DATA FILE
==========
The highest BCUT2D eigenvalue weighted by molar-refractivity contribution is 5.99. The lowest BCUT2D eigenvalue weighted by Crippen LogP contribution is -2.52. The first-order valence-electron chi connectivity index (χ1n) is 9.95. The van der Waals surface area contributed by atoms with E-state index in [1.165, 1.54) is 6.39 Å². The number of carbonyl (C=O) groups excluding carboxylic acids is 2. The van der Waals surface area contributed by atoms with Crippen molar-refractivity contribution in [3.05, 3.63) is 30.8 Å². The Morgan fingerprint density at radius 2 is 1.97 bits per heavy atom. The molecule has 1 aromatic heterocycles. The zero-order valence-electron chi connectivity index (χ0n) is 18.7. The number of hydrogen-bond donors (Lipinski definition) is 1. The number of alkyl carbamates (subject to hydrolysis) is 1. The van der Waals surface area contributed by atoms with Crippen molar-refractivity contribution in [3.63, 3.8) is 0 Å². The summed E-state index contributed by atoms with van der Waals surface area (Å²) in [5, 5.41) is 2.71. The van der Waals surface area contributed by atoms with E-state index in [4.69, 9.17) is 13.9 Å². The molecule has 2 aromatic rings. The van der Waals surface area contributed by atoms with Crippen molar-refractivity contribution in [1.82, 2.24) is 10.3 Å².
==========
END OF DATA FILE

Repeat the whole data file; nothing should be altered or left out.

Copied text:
The highest BCUT2D eigenvalue weighted by molar-refractivity contribution is 5.99. The lowest BCUT2D eigenvalue weighted by Crippen LogP contribution is -2.52. The first-order valence-electron chi connectivity index (χ1n) is 9.95. The van der Waals surface area contributed by atoms with E-state index in [1.165, 1.54) is 6.39 Å². The number of carbonyl (C=O) groups excluding carboxylic acids is 2. The van der Waals surface area contributed by atoms with Crippen molar-refractivity contribution in [3.05, 3.63) is 30.8 Å². The Morgan fingerprint density at radius 2 is 1.97 bits per heavy atom. The molecule has 1 aromatic heterocycles. The zero-order valence-electron chi connectivity index (χ0n) is 18.7. The number of hydrogen-bond donors (Lipinski definition) is 1. The number of alkyl carbamates (subject to hydrolysis) is 1. The van der Waals surface area contributed by atoms with Crippen molar-refractivity contribution in [3.63, 3.8) is 0 Å². The summed E-state index contributed by atoms with van der Waals surface area (Å²) in [5, 5.41) is 2.71. The van der Waals surface area contributed by atoms with E-state index in [4.69, 9.17) is 13.9 Å². The molecule has 2 aromatic rings. The van der Waals surface area contributed by atoms with Crippen molar-refractivity contribution in [1.82, 2.24) is 10.3 Å².